Tag Archives: jazz guitar scales lesson

The Scale is NOT That Important – This is!

This isn’t really a jazz scale lesson. A lot of teaching and a lot of online discussions are about what scales to use on what chords, and of course it is important and also the topic of one of my most viewed videos: 3 Scales To Play Jazz

But in this video, I am going to talk about how we may be overemphasizing the scales and not thinking about what we really need and give you some examples of how a lot of the artists we admire may not be thinking in scales or modes that much, and what we should think about instead.

Focus on the song not the scales

When you are improvising you are playing lines that need to match the underlying chord sequence and relate to it. The scale you use will contain the chord, but sometimes it is not that important what else is in there.

First I am going to talk about how a lick or a solo follows the changes and then about how that makes some of the notes in the scale a lot less important.

Content:

0:00 Intro

0:11 Jazz Scales are not everything

0:30 Follow the examples of great players

0:43 How Solos Relate to the Chords

0:58 Example #1 – A lick that spells out the sound of a Gm7 chord

1:30 Why and how is it related to the chord

2:02 Example #2 – A Lick that uses the Gm7 with other chords

2:27 Hear the harmony without any backing

2:46 Splitting the Scale in Chord Tones and Extensions

3:14 Example #3 – Chord tones vs Extensions

3:48 Example #4 – Gm7 line that is thinking Chord Tones and leading notes, not just a Scale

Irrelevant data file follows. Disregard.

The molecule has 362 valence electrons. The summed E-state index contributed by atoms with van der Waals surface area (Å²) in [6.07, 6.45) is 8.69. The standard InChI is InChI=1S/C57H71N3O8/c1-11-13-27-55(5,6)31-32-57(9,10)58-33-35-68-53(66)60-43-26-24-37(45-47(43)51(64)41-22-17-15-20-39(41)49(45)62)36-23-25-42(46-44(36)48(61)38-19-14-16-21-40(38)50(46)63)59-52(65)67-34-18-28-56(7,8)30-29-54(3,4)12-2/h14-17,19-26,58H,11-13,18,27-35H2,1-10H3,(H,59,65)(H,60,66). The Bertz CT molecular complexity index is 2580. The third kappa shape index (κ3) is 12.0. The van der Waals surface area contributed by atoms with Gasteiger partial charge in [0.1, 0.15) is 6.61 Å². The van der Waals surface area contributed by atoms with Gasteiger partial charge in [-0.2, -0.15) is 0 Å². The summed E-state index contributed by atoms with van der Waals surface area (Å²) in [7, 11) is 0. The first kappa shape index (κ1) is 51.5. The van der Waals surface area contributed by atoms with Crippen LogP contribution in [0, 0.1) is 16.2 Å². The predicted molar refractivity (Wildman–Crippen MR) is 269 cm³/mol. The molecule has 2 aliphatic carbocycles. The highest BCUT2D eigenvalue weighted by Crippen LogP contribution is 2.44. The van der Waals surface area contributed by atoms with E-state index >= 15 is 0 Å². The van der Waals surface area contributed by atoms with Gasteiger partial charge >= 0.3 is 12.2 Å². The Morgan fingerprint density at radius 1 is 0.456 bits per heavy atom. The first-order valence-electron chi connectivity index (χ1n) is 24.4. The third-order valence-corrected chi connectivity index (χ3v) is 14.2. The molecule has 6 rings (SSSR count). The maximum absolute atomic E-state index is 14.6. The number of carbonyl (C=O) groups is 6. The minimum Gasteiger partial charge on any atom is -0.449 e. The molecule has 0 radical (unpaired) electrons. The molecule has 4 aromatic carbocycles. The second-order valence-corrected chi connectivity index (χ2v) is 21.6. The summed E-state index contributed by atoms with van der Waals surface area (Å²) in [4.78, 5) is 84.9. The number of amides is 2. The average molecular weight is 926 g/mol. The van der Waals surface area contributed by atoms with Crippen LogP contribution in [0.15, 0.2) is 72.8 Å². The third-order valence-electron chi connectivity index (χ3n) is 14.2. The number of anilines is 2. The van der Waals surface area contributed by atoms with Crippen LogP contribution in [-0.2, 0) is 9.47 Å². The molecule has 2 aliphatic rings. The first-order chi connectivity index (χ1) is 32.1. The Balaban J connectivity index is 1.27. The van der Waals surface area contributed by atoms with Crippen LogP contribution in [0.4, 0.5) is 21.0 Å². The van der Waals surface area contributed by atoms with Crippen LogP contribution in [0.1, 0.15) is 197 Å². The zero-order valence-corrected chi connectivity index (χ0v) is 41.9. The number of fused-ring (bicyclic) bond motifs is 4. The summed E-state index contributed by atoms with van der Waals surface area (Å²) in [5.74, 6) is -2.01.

4:17 Examples of Licks that are constructed only thinking chord tones and not the scale

4:31 George Benson Example and Analysis

5:02 How Pat Metheny suggest you work on this

5:39 Focus on the Chords and make strong melodies don’t worry too much about scales

6:06 What is important about a scale?6:19 Like The Video? Check out My Patreon Page!

How To Explore Scales in a useful way

If you want to see how you should approach scales in a way that you can use in music then check out this lesson:

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The PDF with examples for this video is available through Patreon. You can check out my Patreon Page here: https://www.patreon.com/jenslarsen

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Jazz Guitar Licks With No Scales – This Is Why Its Great

The ingredients of most common approach to jazz guitar: Scales and Arpeggios. never thought I would hear myself say this, but you can make some really great lines by ignoring scales completely. This way of thinking is quite different from the idea of assigning scales to the chords the way we usually do. At the same time it is a traditional way of making lines and a very useful approach to changing things up.

The problem with too much scale movement

The way of making lines that I am going to cover here is at the very least helping you get rid of lines that sound as predictable and boring as this:

Of course in the long run you probably want to learn you scales just the same. It is better to have more options after all. I will talk about why later.